Throttle Plate Control

Fri May 12 14:24:57 GMT 1995

>Ed Lansinger <elansi01 at> writes:
>At the Detroit Auto Show in January I observed the Lexus 4.0l motor had
>two distinct throttle plates of identical size in series in the throttle
>body, the second apparently actuated by a servo, the first mechanically.
>It appears that engine has a true secondary throttle plate.  I have no
>idea what it is for ...

Ford has similar setup on large displacement engines (5.8l and 7.6l). I was
told the reason is because the air flow through a butterfly valve is non-linear
to the angle of the butterfly, and the situation gets worse as the diameter of
the butterfly gets larger.  In laymens terms, for a large bore throttle, 70-90%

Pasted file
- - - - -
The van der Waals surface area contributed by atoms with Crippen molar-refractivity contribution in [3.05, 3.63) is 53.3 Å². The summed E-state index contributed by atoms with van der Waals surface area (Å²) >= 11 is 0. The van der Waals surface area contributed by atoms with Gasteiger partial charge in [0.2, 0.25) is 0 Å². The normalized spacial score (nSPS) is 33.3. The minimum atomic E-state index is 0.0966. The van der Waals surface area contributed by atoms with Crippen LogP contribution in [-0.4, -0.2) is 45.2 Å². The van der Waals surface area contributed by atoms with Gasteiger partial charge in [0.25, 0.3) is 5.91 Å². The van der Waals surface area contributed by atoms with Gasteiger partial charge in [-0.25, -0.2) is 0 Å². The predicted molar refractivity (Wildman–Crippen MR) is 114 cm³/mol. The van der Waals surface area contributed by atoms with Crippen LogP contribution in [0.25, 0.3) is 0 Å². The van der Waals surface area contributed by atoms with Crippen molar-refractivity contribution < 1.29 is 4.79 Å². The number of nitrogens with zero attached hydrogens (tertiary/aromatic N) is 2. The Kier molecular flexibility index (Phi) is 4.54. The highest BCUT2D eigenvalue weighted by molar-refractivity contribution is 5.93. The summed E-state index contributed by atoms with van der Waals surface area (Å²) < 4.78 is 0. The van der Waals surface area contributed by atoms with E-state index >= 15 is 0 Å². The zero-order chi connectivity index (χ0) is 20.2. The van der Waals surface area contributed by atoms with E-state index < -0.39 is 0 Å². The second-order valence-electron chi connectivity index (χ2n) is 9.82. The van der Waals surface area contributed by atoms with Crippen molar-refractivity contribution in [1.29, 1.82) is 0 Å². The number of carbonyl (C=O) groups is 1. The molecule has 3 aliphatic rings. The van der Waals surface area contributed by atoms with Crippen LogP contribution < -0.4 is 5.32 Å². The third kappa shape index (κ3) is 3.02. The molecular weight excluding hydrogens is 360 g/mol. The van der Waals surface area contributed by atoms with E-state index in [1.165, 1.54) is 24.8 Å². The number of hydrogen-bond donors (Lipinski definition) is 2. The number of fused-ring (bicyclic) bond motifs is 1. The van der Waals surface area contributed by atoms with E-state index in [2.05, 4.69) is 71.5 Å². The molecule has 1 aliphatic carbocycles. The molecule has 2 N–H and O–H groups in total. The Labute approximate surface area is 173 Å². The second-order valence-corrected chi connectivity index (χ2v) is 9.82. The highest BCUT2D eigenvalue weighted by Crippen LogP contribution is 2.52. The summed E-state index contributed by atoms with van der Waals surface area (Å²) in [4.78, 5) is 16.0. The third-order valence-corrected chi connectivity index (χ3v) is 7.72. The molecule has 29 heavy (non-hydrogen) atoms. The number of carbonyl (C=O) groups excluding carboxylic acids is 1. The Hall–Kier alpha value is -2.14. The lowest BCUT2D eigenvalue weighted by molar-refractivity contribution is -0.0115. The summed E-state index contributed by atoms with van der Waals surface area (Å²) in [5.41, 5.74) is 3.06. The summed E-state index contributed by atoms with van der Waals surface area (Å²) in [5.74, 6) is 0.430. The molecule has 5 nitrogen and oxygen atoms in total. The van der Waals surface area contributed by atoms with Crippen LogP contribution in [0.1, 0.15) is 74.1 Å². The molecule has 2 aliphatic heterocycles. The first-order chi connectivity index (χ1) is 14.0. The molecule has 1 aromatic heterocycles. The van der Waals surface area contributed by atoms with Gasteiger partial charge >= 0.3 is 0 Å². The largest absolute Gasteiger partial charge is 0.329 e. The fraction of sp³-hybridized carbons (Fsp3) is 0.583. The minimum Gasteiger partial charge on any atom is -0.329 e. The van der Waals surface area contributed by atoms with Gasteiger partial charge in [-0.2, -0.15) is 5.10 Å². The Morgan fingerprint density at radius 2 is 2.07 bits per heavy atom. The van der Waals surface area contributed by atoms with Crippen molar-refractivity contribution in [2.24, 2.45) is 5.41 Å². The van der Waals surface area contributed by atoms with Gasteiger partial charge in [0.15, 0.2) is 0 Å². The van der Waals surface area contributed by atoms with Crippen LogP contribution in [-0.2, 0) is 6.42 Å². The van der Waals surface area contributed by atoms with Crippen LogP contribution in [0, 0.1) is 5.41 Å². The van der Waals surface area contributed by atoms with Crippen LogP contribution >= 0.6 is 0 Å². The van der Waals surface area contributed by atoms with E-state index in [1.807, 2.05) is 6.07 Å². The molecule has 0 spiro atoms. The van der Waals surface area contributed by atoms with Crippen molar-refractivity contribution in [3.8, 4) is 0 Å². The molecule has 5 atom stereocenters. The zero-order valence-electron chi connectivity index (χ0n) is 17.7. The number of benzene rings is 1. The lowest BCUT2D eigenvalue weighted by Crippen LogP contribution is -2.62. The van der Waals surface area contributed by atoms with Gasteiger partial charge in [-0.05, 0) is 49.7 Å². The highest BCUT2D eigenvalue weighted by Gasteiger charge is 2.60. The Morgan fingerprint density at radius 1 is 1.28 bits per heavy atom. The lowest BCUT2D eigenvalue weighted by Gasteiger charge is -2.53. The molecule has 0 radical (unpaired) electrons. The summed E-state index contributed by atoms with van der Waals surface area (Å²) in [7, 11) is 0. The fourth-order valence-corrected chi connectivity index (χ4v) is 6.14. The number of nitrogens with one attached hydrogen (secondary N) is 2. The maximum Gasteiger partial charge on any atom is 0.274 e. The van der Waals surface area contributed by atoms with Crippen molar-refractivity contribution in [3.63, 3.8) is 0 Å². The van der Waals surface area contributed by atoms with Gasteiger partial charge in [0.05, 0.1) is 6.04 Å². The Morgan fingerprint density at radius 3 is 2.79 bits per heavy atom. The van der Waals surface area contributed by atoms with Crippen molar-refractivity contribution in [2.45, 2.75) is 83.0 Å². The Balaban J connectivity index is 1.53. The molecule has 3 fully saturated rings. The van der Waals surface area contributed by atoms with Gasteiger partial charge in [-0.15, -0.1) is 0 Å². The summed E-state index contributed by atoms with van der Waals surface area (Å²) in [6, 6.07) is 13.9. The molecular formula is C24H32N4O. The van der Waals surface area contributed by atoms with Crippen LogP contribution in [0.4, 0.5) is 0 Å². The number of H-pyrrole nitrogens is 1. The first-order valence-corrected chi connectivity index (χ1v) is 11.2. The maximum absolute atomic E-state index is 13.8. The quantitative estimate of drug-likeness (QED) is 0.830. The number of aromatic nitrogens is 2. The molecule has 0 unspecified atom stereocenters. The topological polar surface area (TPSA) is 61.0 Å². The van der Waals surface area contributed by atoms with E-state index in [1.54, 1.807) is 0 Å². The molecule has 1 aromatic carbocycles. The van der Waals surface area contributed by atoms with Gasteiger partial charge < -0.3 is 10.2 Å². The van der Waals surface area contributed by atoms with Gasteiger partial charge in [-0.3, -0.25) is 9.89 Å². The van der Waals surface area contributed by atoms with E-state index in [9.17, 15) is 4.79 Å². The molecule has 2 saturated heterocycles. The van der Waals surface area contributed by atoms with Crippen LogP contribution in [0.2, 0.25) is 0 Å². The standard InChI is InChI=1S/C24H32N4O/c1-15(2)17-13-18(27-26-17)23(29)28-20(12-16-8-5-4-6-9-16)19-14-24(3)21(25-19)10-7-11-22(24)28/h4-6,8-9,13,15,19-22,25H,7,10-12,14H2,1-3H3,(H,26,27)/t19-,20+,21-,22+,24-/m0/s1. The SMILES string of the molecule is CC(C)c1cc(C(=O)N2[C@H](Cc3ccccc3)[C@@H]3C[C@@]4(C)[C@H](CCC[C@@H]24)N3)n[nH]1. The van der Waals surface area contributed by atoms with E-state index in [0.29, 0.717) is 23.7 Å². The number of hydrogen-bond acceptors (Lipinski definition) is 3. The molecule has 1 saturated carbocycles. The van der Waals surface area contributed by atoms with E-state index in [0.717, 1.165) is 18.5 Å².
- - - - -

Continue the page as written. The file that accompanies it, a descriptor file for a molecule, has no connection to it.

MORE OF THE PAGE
of the air flow through the throttle may be achieved at less than 50% of the
throttle travel and going from part throttle to WOT has very little effect.

By using two smaller bore throttles that are staged (ie. have a progressive
linkage), then a more linear throttle to air flow correlation may be achieved.

As for distributors, it seems the only good reason to have one (not two) these
days is to drive the oil pump !


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